- being open to other approaches
- focusing on delivering programs through agencies rather than focusing on addressing the problem
- being willing to acknowledge failure

This piece, "All the talk of e-government, digital government, and open source government is really about employing the design method" (2012), made the point that the issue isn't "open data" or "digital solutions," but about openness to ideas and the design method more generally, regardless of the way of doing so is "analog" or "digital."

That's why I get frustrated reading articles about how "big data" will save us. Don't get me wrong, I'm all for analysis of big data sets and applying innovative solutions as a result of nuanced analysis.

But when we aren't even looking at what we might call the nuggets of "little data," what's the point?

-- "Does the focus on big data mean we miss the opportunity for better use of "little data"," 2015
-- "Creating the right program vs. the hype of big data," (2013)

Executive Branch Government tends to be incredibly hermetic. Critical analysis is seen as "personal criticism." People want cheerleaders, not alternatives. It's a joke whenever people point out the value of "telling truth to power."  That's the last thing people want to hear.

-- "Helping Government Learn," 2009

For a variety of reasons, elected officials aren't too interested in policy analysis, and government officials can be very constrained and parochial in their analytical frameworks too. Often, governments repeat the mistakes they've made before, or refuse to learn from other experiences.

For example, one of my favorite quotes is from Bismarck:
"Fools learn from experience. I prefer to profit from the experience of others."
People in government--at least elected officials and the people who work for them directly--tend to focus on "people" and individuals, not "the system" and structural conditions. I wonder if this is a problem endemic to elected officials, the kinds of people who are most likely to be successful at getting elected. Structural approaches generally tend to elude them.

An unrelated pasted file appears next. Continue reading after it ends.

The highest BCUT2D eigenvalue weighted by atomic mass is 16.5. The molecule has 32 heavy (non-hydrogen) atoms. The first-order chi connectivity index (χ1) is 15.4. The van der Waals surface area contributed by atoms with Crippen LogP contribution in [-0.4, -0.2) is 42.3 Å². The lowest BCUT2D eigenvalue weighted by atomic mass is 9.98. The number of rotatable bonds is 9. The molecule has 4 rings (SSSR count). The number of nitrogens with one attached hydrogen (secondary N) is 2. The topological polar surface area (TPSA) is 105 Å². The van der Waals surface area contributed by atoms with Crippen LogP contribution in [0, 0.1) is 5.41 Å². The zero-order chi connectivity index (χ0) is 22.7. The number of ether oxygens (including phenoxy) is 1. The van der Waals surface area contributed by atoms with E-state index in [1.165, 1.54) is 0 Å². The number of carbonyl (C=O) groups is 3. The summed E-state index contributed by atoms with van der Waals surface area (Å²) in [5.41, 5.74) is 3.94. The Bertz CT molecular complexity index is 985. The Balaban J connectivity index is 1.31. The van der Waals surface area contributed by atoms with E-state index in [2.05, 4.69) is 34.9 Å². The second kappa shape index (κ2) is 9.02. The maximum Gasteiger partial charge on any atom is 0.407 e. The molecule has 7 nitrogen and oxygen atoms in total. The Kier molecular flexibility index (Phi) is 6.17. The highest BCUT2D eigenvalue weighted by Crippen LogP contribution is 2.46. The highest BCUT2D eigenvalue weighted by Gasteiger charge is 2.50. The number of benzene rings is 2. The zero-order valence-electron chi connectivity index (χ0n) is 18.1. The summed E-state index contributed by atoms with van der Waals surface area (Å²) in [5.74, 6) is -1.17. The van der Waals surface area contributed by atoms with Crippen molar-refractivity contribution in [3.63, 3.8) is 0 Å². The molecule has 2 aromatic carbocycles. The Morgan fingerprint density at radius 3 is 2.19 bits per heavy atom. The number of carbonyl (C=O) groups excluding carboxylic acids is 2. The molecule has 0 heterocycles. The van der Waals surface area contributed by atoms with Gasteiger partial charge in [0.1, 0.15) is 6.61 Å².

And so, many projects and initiatives fail.

-- "I get tired of all the talk about rewarding "failure"," (2017)

When an Executive Branch Government doesn't value critical analysis, it's hard to believe that a program like The Lab has a long term future.

But Legislative Branch Government isn't necessarily better.  DC would be better served if we had a unit comparable to New York City's Independent Budget Office, to provide critical analysis of budget and programs,

Although the DC Auditor, renewed under the tenure of former Councilmember Kathy Patterson, has moved that office forward in many ways.

-- "Why inspector generals don't often seek the whole truth," 2013
-- "Strengthening DC's political systems and structures: The Inspector General and DC Auditor positions should be abolished and replaced by an elected Public Advocate, 2014 (written before the DC Auditor office was revitalized, but I still believe the office should independent of either the executive or legislative branch)

There are other examples of similar kinds of capacity building and analytics initiatives focused on improving local government, from the "Grand Jury" process in California--citizen "juries" review government programs and agencies to the Municipal Research and Information Service in the State of Washington.

Not having such organizations functioning that way in DC hurts the quality of local government.

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At 11:39 PM, Blogger Richard Layman said...